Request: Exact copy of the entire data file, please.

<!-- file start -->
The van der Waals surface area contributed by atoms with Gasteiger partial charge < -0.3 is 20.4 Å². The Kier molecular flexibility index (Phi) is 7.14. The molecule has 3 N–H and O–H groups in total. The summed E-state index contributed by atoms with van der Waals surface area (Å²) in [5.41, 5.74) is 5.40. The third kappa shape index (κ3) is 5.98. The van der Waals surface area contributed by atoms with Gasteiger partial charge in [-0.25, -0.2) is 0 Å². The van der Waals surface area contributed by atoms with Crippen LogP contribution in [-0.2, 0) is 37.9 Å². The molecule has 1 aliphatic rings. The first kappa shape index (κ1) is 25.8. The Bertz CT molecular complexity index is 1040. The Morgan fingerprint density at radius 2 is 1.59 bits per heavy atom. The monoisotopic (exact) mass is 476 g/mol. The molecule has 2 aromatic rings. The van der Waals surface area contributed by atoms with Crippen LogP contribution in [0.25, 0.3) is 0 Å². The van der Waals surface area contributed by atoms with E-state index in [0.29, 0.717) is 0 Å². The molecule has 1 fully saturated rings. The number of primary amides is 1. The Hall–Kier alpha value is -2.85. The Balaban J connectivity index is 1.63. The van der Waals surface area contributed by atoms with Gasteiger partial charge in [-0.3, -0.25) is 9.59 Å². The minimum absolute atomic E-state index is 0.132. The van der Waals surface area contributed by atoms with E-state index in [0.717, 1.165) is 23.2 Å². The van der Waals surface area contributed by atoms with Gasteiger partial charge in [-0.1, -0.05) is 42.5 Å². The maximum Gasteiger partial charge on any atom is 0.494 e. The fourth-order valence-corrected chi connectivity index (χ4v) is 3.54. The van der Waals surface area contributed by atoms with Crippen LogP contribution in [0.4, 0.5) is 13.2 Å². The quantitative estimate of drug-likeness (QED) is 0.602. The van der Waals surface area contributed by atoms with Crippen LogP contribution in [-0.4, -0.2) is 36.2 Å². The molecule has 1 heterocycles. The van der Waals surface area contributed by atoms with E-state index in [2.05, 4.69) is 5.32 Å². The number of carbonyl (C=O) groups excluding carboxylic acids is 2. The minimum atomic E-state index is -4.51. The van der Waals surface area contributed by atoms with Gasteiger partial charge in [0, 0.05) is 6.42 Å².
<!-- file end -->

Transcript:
The van der Waals surface area contributed by atoms with Gasteiger partial charge < -0.3 is 20.4 Å². The Kier molecular flexibility index (Phi) is 7.14. The molecule has 3 N–H and O–H groups in total. The summed E-state index contributed by atoms with van der Waals surface area (Å²) in [5.41, 5.74) is 5.40. The third kappa shape index (κ3) is 5.98. The van der Waals surface area contributed by atoms with Gasteiger partial charge in [-0.25, -0.2) is 0 Å². The van der Waals surface area contributed by atoms with Crippen LogP contribution in [-0.2, 0) is 37.9 Å². The molecule has 1 aliphatic rings. The first kappa shape index (κ1) is 25.8. The Bertz CT molecular complexity index is 1040. The Morgan fingerprint density at radius 2 is 1.59 bits per heavy atom. The monoisotopic (exact) mass is 476 g/mol. The molecule has 2 aromatic rings. The van der Waals surface area contributed by atoms with Crippen LogP contribution in [0.25, 0.3) is 0 Å². The van der Waals surface area contributed by atoms with E-state index in [0.29, 0.717) is 0 Å². The molecule has 1 fully saturated rings. The number of primary amides is 1. The Hall–Kier alpha value is -2.85. The Balaban J connectivity index is 1.63. The van der Waals surface area contributed by atoms with Gasteiger partial charge in [-0.3, -0.25) is 9.59 Å². The minimum absolute atomic E-state index is 0.132. The van der Waals surface area contributed by atoms with E-state index in [0.717, 1.165) is 23.2 Å². The van der Waals surface area contributed by atoms with Gasteiger partial charge in [-0.1, -0.05) is 42.5 Å². The maximum Gasteiger partial charge on any atom is 0.494 e. The fourth-order valence-corrected chi connectivity index (χ4v) is 3.54. The van der Waals surface area contributed by atoms with Crippen LogP contribution in [0.4, 0.5) is 13.2 Å². The quantitative estimate of drug-likeness (QED) is 0.602. The van der Waals surface area contributed by atoms with Crippen LogP contribution in [-0.4, -0.2) is 36.2 Å². The molecule has 1 heterocycles. The van der Waals surface area contributed by atoms with E-state index in [2.05, 4.69) is 5.32 Å². The number of carbonyl (C=O) groups excluding carboxylic acids is 2. The minimum atomic E-state index is -4.51. The van der Waals surface area contributed by atoms with Gasteiger partial charge in [0, 0.05) is 6.42 Å².